With hundreds of growers affected and the strawberry sabotage stretching into its third week, charities and organisations are rallying in Queenslander spirit. The Common Good and the ABC are running a strawberry sundae pop-up in King George Square today.
Dainya Odgaard reports.
What do you get when you mix one and a half tonnes of ice cream, half a tonne of strawberries and 150 volunteers?
The answer: 15,000 strawberry sundaes.
And they were sold in Brisbane today to raise money for farmers hit hard by the needle contamination scare.
Mandy, Luvaberry: “Good morning, Good morning, thank you for coming down and getting an ice cream and supporting all the farmers.”
The scare has cost growers millions of dollars.
Jennifer Rowling, Strawberry Industry: “We are a labour intensive industry so there has been a lot of workers who are out of jobs as well.”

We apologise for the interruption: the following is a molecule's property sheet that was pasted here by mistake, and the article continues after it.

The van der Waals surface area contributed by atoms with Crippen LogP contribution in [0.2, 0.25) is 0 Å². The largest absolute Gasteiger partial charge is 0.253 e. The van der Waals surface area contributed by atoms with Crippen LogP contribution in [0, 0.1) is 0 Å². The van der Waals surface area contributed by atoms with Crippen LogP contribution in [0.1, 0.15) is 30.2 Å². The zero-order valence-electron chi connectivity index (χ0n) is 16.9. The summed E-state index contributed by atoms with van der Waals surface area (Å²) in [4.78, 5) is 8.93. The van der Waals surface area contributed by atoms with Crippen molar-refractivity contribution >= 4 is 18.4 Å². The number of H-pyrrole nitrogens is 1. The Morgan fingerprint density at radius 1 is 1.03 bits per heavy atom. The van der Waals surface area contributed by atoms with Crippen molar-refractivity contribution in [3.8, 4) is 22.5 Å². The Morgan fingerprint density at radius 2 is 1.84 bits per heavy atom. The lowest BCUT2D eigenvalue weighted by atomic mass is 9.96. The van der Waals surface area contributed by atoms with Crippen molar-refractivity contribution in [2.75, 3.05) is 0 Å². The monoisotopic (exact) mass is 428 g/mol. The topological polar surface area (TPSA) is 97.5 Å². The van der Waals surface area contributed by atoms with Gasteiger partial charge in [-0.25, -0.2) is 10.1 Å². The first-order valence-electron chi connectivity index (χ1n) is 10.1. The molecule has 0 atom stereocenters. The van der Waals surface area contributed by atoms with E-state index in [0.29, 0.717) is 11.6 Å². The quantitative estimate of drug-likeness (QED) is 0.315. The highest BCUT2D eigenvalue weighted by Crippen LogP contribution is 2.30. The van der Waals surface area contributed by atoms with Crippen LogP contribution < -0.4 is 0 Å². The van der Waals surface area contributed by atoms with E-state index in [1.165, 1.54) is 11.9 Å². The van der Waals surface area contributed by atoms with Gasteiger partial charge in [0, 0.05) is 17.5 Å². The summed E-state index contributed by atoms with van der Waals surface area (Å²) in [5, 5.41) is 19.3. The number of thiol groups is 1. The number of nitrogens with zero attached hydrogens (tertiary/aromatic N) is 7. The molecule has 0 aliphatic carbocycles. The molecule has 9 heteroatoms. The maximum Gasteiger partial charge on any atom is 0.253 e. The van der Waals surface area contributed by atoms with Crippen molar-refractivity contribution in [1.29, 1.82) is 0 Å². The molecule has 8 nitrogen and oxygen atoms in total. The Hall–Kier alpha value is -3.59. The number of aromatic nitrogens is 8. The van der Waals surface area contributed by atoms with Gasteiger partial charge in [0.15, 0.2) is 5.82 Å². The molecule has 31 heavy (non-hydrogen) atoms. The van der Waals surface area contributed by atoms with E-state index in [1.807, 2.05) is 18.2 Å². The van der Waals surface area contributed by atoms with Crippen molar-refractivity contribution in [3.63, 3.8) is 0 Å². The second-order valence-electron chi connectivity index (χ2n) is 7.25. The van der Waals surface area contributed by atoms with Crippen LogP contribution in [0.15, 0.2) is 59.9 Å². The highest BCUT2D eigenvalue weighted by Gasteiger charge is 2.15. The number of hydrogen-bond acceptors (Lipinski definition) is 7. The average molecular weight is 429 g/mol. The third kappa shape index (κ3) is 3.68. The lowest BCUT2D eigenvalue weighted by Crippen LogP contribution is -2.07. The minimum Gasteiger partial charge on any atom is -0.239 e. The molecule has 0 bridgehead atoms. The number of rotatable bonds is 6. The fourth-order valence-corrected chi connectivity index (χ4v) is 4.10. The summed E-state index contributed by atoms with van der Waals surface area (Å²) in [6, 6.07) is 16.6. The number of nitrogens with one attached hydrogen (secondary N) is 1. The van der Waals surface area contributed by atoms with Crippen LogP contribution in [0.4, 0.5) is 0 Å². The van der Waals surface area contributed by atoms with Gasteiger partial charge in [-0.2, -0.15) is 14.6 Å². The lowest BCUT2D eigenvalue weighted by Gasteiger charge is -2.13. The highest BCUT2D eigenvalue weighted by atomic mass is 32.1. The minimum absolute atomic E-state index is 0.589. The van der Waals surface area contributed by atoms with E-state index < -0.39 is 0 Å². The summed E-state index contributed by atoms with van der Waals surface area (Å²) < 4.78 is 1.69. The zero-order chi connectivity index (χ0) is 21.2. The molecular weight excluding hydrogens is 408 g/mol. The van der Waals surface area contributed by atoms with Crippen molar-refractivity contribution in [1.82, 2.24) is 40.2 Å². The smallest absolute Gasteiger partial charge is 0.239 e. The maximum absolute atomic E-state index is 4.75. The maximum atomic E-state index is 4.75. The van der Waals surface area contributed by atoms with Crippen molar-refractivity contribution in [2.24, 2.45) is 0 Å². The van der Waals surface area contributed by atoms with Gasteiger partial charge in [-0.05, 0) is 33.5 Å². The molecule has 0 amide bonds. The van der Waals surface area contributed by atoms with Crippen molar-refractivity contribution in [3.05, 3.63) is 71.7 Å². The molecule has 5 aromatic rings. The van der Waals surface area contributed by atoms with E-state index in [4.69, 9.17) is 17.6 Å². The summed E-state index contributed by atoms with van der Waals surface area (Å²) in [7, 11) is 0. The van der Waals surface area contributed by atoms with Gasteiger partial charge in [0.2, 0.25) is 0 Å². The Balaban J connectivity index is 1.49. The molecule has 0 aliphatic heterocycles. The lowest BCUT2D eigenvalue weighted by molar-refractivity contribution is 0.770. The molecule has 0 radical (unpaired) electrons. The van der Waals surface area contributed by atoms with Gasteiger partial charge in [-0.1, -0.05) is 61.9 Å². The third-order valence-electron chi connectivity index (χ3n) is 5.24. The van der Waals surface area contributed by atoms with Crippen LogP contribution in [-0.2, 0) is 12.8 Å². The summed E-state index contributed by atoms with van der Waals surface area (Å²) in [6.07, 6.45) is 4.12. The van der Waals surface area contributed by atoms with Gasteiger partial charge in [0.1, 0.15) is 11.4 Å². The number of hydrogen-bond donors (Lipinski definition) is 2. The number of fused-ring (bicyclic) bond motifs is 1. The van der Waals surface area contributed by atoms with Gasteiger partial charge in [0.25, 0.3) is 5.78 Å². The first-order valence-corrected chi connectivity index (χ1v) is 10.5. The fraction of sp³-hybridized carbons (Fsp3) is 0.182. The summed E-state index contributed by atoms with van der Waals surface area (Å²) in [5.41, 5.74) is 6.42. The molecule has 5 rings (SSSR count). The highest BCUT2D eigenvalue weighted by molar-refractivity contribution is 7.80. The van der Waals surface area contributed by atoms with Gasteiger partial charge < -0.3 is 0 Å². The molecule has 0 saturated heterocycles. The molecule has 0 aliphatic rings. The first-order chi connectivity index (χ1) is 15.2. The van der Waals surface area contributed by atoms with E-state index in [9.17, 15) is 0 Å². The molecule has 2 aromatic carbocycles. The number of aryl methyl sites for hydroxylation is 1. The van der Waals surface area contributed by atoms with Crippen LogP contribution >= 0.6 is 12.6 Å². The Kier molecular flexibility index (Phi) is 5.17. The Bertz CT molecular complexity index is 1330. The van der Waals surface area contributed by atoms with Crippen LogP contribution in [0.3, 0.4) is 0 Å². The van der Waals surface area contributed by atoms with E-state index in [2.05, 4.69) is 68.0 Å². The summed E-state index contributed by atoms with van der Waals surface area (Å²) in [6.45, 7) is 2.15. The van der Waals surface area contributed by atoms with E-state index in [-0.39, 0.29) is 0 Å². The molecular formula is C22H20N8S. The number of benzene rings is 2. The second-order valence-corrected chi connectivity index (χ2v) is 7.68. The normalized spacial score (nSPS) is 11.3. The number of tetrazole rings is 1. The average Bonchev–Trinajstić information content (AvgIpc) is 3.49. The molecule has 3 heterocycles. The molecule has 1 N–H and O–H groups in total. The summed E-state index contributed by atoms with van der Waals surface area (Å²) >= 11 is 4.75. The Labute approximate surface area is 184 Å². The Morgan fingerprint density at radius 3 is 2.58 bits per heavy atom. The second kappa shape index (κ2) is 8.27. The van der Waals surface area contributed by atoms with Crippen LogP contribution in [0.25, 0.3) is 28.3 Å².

Lord Mayor Graham Quirk served up some of the sundaes with one radio station broadcasting live all day.
Medical researchers helped as well because normally they receive the money raised with sundae sales.
Michael Hornby, Common Good charity: “The science and researchers who have benefited from the strawberries over the last 29 years are saying a big thank you and also just encouraging the public to get on with some positive stuff, to start buying those strawberries and see what new recipes we can create.”
The famous Queensland concoction has been popular for decades.
Normally these strawberry sundaes are an Ekka treat, but they’re proving just as popular today with thousands turning out to support farmers.
The Queensland government has set aside a million dollars for strawberry farmers but only $150,000 of that is going to them.
The rest is being spent on publicity and safeguarding the supply chain.
Dainya Odgaard, QUT News.